Many New Jersey workers are aware of the basic premise of the Fair Labor Standards Act (FLSA). This is the law that requires employers to pay non-exempt employees at least the federal minimum wage for hours worked. Additionally, overtime must be paid for time over 40 hours in the work week. There are details about this law that are often overlooked by employers and employees alike.
One aspect that is often overlooked is that employers are required to record all hours worked. In addition to the actual hours spent performing job duties, employers are also responsible for paying for the time when employees are under their direction or control or acting in furtherance of the employer's interests. For example, if there is a slow period on the job during which the employee is not performing job duties, he or she generally has to still be paid as long as he or she is still on the clock. Since employees are not free to leave during these times, the time is still considered compensable work time. However, there are exceptions.
Meal periods represent one time when employees' rights do not require payment. As long as the meal period is at least 30 minutes, this time does not have to be paid for under FLSA. This includes if employees are restricted from leaving the premises. In other cases, an employee may be relieved from duty and will not have to be paid for this time. This requires the employee to have enough time to participate in personal activities and that he or she will not have to resume work until a certain time. This arrangement is more common with employees who work split shifts.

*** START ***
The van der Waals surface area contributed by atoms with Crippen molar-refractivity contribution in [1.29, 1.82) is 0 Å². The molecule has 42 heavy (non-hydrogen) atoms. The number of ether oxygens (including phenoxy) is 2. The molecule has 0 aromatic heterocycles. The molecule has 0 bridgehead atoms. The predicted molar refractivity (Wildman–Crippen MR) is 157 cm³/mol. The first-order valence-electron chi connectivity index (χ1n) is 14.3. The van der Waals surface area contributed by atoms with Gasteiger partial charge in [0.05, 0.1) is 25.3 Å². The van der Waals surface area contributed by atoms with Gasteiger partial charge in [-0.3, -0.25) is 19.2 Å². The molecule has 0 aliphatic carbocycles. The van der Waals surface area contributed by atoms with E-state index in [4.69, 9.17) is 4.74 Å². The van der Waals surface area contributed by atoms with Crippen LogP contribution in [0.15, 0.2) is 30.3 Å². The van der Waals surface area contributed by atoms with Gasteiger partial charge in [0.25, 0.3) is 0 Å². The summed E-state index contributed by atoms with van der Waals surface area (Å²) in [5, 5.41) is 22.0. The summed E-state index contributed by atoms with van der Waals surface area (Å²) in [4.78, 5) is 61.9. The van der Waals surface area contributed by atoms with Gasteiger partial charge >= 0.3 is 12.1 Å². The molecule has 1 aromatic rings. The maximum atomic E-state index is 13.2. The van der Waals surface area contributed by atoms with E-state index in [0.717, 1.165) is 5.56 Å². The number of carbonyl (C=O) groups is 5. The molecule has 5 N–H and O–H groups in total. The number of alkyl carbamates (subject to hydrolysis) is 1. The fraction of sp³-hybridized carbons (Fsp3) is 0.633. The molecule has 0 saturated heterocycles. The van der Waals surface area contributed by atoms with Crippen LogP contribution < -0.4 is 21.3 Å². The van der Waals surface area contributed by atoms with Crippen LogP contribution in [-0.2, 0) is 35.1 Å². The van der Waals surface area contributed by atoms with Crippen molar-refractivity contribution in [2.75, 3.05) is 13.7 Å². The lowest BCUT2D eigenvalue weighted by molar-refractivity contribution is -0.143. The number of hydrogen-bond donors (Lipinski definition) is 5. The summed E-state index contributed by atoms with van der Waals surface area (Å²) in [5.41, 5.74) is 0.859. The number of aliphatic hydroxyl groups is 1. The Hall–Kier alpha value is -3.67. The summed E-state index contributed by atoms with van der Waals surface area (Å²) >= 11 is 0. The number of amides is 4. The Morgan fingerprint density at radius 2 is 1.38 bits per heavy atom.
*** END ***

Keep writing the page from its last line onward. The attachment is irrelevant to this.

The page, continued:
Employees who believe that they have not been paid according to FLSA requirements may choose to contact an employment attorney. Legal counsel can investigate the situation and, if warranted, pursue the matter with the U.S. Department of Labor which is empowered with enforcement of this federal law.